|Pruett Jr, John|
|Oehler, Delbert - RETIRED ARS|
Submitted to: Journal of Economic Entomology
Publication Type: Peer Reviewed Journal
Publication Acceptance Date: January 27, 2000
Publication Date: N/A
Interpretive Summary: The horn fly, Haematobia irritans (L.), is an economically important pest of cattle. Introduction of various classes of chemicals for the control of this pest has resulted in the eventual development of resistance to the control chemical. Insecticide resistance is a major problem for producers and the chemical industry. Insects possess adaptive physiological, behavioral, and biochemical mechanisms that allows the population to cope with the stress of insecticide application. Metabolic enzymes are capable of detoxifying insecticides. In this study we described a single fly micro-assay that measures the fly's ability to detoxify permethrin with a class of metabolic enzymes called esterases. In addition, we evaluated the variation in general and permethrin esterase activity within our insecticide susceptible horn fly colony. Our goal is to elucidate metabolic mechanisms of insecticide resistance, and with that knowledge design diagnostic assays that will allow us to know more about population genetics, detect the development of resistance earlier, and track changes in the population as a result of efforts to mitigate resistance.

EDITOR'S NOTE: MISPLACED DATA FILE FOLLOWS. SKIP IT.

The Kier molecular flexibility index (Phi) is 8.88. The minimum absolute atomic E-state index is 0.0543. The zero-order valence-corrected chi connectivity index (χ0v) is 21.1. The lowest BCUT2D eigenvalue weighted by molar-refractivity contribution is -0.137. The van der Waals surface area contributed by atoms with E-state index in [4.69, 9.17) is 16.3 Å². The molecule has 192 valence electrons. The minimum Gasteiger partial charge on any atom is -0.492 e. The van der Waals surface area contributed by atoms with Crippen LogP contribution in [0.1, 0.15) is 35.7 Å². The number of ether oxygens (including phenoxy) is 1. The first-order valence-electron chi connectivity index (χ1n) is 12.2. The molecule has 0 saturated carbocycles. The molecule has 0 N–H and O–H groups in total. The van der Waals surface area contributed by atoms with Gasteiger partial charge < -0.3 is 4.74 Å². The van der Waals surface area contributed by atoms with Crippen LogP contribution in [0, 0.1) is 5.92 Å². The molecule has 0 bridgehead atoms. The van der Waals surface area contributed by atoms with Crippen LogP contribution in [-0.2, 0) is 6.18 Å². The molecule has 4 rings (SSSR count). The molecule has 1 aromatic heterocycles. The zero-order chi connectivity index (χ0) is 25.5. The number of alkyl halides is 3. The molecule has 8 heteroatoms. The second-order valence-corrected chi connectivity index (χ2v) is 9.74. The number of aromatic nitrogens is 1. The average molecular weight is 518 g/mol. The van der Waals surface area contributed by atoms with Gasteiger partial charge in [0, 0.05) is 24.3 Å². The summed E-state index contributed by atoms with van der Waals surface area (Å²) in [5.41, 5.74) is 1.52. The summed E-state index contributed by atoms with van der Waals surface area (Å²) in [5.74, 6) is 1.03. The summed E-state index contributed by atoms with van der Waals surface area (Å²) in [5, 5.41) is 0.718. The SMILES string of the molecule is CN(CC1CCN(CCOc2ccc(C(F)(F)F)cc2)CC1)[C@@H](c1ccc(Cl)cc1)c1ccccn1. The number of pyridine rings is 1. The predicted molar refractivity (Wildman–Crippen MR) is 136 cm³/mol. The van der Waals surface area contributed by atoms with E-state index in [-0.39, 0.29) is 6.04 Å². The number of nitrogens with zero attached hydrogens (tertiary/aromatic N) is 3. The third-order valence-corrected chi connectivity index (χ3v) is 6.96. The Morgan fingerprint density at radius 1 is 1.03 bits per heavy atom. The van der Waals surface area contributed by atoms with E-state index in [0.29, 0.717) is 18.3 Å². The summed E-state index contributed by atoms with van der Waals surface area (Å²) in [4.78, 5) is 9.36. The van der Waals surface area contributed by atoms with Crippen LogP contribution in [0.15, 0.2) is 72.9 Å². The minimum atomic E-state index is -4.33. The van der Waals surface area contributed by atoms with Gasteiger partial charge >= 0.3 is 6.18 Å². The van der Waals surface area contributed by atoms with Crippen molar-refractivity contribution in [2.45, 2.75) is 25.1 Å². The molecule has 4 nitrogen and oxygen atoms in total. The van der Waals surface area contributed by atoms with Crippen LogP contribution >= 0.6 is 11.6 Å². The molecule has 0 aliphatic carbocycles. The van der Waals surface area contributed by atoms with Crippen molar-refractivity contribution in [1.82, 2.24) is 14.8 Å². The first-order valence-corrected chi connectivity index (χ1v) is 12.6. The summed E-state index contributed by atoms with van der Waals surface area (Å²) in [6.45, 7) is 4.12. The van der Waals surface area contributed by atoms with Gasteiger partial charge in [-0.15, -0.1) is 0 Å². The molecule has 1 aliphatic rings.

Technical Abstract: In this study we describe a nonradioactive single fly micro-assay for permethrin hydrolysis. We use this assay with a microplate assay for general esterase activity to evaluate the permethrin hydrolyzing and general esterase activities of aging pyrethroid susceptible male and female horn flies, Haematobia irritans (L.). We found substantial gender and age related differences regarding general esterase activity, permethrin sensitivity, and permethrin hydrolyzing activity within the colony. Extracts of female flies collected 48 h after receiving their first blood meal yielded significantly greater esterase activity than male extracts. Aging female flies were more tolerant of permethrin than were male flies. In addition, a positive correlation was found to exist between the general esterase activity of aging females and their ability to hydrolyze permethrin.